Turning Central Europe Into a Holiday Destination

CEE countries have a number of holiday-specific assets. Not only nature and monuments but also well-developed infrastructure and fairly low prices.

Young caucasian woman taking selfie in the summer on camping in Poland
Photo: iStock.com / gpointstudio

Unexpectedly, one of the most popular films of 2005 turned out to be “Hostel.” Eli Roth was responsible for directing it, and Quentin Tarantino himself was the producer. It tells the story of three young boys who travel to Slovakia in search of erotic adventures. In their pursuit of attractive girls, they end up in the titular hostel, which turns out to be a place straight from hell. For all three of them, the holiday adventure turns out to be a drama bordering on life and death.

The film was a huge success. Suddenly, spectators around the globe thought it was great to watch the cinema about a vacation in Slovakia. The budget for its production was less than $5 million. Meanwhile, it grossed over $80 million worldwide. But the film’s popularity had a side effect – it showed Central Europe as a region associated only with casual sex and savage brutality. This was definitely not the image that the countries that have only relatively recently joined NATO and the EU wanted to show to the world.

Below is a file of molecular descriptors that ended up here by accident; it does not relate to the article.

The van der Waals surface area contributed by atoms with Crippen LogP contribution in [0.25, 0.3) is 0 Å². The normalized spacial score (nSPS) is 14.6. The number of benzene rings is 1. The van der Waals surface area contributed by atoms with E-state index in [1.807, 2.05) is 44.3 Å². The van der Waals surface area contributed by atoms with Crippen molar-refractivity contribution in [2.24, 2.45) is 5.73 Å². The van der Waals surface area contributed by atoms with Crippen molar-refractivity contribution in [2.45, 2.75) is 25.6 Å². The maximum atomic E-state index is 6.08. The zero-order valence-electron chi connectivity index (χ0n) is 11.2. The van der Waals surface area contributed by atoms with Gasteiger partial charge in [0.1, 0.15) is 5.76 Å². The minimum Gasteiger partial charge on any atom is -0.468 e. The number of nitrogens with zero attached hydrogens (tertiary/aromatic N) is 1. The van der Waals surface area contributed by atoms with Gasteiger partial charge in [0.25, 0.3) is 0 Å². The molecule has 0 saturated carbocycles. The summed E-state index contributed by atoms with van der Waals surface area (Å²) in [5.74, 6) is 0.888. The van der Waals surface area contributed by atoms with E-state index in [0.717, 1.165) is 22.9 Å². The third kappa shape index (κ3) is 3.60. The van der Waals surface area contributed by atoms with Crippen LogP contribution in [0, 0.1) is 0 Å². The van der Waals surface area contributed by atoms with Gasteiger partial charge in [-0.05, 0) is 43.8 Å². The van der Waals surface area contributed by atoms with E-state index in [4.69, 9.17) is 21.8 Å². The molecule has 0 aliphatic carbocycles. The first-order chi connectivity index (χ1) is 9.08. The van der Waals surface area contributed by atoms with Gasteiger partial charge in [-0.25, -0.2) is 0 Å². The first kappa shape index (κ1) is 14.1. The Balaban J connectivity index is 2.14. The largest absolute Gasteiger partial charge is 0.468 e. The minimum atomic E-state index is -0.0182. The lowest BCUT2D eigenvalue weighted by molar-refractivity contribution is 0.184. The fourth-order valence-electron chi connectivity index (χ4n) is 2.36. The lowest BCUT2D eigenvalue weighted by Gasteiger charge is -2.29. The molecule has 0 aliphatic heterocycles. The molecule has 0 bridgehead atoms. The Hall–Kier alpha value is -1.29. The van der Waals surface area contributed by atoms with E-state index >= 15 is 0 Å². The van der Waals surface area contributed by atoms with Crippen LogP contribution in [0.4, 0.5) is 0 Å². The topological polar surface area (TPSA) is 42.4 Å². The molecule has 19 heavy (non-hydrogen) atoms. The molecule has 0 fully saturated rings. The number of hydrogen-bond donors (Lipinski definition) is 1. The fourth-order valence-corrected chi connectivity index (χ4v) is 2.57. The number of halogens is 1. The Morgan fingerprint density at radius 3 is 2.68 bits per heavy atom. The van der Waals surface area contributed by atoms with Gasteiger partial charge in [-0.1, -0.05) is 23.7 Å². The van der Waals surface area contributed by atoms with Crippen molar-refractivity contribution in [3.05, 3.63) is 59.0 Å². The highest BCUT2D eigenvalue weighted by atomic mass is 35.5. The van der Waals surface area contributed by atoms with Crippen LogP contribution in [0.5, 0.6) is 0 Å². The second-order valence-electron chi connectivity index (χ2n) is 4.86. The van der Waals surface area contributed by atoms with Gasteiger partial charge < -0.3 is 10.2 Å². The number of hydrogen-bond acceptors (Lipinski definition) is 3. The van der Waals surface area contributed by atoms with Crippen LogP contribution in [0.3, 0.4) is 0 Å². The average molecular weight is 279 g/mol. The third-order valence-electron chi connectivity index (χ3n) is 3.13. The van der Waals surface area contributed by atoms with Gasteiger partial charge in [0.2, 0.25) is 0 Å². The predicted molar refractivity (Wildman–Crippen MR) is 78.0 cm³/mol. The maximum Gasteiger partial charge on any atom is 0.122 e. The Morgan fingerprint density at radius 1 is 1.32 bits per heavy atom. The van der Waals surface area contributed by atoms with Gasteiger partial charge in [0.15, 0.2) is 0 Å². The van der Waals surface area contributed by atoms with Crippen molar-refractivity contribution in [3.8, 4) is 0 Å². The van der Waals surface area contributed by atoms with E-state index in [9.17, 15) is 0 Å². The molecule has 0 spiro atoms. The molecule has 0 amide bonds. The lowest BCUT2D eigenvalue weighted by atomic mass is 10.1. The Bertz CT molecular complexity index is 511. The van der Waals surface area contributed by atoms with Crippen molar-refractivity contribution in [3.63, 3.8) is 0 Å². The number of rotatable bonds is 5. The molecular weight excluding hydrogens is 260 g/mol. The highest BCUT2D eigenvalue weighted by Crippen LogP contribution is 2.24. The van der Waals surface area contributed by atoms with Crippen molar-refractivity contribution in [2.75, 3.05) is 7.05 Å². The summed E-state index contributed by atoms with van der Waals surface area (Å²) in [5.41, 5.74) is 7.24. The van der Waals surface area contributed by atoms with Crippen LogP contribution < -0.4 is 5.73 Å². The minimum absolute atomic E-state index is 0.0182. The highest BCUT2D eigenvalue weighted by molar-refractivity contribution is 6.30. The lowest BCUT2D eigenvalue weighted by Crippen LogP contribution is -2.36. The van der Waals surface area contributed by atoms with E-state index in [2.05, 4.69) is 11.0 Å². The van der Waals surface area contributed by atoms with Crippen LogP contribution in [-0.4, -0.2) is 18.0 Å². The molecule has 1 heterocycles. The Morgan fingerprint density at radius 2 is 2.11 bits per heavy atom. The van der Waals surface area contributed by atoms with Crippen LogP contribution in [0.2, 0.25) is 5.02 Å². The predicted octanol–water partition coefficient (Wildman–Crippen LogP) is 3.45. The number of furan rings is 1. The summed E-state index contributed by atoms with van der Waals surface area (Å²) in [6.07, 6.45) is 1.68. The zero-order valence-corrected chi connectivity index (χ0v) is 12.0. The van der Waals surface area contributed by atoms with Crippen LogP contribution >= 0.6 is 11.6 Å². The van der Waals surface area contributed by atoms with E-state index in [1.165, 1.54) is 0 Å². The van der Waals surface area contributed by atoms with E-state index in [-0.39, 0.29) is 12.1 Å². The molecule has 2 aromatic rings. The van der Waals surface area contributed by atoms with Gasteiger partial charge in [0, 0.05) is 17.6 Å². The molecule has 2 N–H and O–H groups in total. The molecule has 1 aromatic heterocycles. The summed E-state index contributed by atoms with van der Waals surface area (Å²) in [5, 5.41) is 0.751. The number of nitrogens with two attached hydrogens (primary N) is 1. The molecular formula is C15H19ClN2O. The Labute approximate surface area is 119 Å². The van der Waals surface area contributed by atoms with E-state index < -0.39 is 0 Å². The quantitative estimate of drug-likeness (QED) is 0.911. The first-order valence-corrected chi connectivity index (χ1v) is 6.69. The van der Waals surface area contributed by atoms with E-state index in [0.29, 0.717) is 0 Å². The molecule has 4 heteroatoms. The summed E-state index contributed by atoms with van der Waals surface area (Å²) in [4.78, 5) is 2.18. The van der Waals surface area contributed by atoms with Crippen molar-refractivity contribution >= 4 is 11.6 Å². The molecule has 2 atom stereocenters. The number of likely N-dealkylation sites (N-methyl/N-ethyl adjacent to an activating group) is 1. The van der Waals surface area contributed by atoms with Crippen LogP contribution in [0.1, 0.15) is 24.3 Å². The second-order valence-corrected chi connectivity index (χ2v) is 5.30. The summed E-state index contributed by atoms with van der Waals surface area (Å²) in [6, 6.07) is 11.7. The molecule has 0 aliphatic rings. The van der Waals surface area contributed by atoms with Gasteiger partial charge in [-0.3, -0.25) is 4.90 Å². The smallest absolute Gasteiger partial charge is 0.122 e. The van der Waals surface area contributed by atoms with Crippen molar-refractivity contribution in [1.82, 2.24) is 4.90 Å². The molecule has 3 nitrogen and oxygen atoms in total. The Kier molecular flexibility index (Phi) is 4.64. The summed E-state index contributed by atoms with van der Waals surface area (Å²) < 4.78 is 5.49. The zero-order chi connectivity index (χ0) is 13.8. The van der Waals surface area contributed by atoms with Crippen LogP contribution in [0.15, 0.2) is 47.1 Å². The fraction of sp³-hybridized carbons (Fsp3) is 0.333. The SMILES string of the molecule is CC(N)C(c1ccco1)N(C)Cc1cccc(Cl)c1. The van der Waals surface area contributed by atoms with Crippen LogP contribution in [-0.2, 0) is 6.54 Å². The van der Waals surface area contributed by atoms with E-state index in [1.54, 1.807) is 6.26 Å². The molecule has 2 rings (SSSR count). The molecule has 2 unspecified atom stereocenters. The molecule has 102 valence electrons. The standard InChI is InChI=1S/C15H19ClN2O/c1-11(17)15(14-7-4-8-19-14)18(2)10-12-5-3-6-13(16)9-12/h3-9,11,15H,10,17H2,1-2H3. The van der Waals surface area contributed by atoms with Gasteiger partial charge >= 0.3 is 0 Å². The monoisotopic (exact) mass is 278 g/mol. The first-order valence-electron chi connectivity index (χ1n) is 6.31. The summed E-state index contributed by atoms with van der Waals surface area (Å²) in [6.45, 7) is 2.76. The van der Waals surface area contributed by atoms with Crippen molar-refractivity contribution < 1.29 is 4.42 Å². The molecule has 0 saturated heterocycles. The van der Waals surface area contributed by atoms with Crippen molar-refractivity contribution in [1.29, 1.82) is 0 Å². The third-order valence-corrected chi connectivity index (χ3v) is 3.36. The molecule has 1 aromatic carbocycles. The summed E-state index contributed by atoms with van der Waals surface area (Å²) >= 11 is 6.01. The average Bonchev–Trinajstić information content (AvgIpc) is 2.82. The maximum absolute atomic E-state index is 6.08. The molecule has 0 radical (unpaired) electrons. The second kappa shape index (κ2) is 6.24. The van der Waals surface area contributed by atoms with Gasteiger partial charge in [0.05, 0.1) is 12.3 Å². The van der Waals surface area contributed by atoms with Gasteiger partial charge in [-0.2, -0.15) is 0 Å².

Today, Central Europe remains terra incognita on the holiday map of the world for many people. Meanwhile, it has assets that should be highly valued by globetrotters. First off, it is beautiful, whether in terms of civilization, culture, and nature. Secondly, it is much cheaper than most Western European countries. It is also safe and comfortable. All this makes it an interesting holiday destination – not viewed through a cinema screen, but experienced in reality on the spot.

The region on the heritage list

9% of the most valuable places in the world are located in Central Europe. This is the result of an analysis of the UNESCO World Heritage List. The list currently includes 1157 properties around the world. One hundred three of them are within the 12 countries of the Three Seas Initiative, which together cover 1.219 million square km. By comparison, Argentina and Brazil have 34 UNESCO-listed properties, although their combined area is almost ten times larger (together, they occupy 11.290 million square km). Proof, perhaps, of how biased the images from the film “Hostel” were. After all, Slovakia alone is home to eight sites on the World Heritage List – more than in popular tourist destinations such as Egypt (7), the Philippines (6), New Zealand (3), and Jamaica (1).

But Central Europe is not only full of historical monuments. Many attractions also await nature lovers here. “Croatia is a land of limestone caves, undulating fields, and white pebble beaches. The Dinaric Alps provide even more sublime views and help contribute to Croatia’s overall landscape: the craggy peaks and caverns near the coast transition to rolling farmland in the northeast,” wrote Condé Nast Traveler in its list describing the world’s most beautiful countries.